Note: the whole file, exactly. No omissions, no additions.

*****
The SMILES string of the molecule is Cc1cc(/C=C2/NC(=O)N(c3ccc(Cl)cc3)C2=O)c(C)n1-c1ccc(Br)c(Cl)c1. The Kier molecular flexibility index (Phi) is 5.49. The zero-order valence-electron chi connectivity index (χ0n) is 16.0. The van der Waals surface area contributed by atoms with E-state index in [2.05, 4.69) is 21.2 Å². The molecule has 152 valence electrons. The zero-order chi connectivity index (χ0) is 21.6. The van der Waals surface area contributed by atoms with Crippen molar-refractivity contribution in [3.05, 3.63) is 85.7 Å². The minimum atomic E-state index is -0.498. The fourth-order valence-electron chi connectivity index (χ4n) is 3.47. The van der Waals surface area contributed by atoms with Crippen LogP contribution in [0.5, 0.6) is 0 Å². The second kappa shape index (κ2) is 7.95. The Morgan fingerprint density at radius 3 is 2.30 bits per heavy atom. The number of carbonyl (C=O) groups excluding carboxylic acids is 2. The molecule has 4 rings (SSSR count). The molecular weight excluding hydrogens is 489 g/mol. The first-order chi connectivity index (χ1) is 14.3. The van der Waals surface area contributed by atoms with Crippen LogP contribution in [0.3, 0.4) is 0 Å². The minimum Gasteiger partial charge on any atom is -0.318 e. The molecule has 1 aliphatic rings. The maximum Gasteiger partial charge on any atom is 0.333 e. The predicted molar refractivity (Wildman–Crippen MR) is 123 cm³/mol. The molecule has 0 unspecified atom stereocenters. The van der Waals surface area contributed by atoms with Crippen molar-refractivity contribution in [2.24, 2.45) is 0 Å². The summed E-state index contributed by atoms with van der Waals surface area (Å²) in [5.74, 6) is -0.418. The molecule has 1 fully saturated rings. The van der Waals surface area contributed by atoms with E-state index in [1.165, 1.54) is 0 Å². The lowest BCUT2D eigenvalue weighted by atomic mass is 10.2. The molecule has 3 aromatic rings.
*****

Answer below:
The SMILES string of the molecule is Cc1cc(/C=C2/NC(=O)N(c3ccc(Cl)cc3)C2=O)c(C)n1-c1ccc(Br)c(Cl)c1. The Kier molecular flexibility index (Phi) is 5.49. The zero-order valence-electron chi connectivity index (χ0n) is 16.0. The van der Waals surface area contributed by atoms with E-state index in [2.05, 4.69) is 21.2 Å². The molecule has 152 valence electrons. The zero-order chi connectivity index (χ0) is 21.6. The van der Waals surface area contributed by atoms with Crippen molar-refractivity contribution in [3.05, 3.63) is 85.7 Å². The minimum atomic E-state index is -0.498. The fourth-order valence-electron chi connectivity index (χ4n) is 3.47. The van der Waals surface area contributed by atoms with Crippen LogP contribution in [0.5, 0.6) is 0 Å². The second kappa shape index (κ2) is 7.95. The Morgan fingerprint density at radius 3 is 2.30 bits per heavy atom. The number of carbonyl (C=O) groups excluding carboxylic acids is 2. The molecule has 4 rings (SSSR count). The molecular weight excluding hydrogens is 489 g/mol. The first-order chi connectivity index (χ1) is 14.3. The van der Waals surface area contributed by atoms with Crippen LogP contribution in [0.3, 0.4) is 0 Å². The minimum Gasteiger partial charge on any atom is -0.318 e. The molecule has 1 aliphatic rings. The maximum Gasteiger partial charge on any atom is 0.333 e. The predicted molar refractivity (Wildman–Crippen MR) is 123 cm³/mol. The molecule has 0 unspecified atom stereocenters. The van der Waals surface area contributed by atoms with Crippen molar-refractivity contribution in [2.24, 2.45) is 0 Å². The summed E-state index contributed by atoms with van der Waals surface area (Å²) in [5.74, 6) is -0.418. The molecule has 1 fully saturated rings. The van der Waals surface area contributed by atoms with E-state index in [1.165, 1.54) is 0 Å². The lowest BCUT2D eigenvalue weighted by atomic mass is 10.2. The molecule has 3 aromatic rings.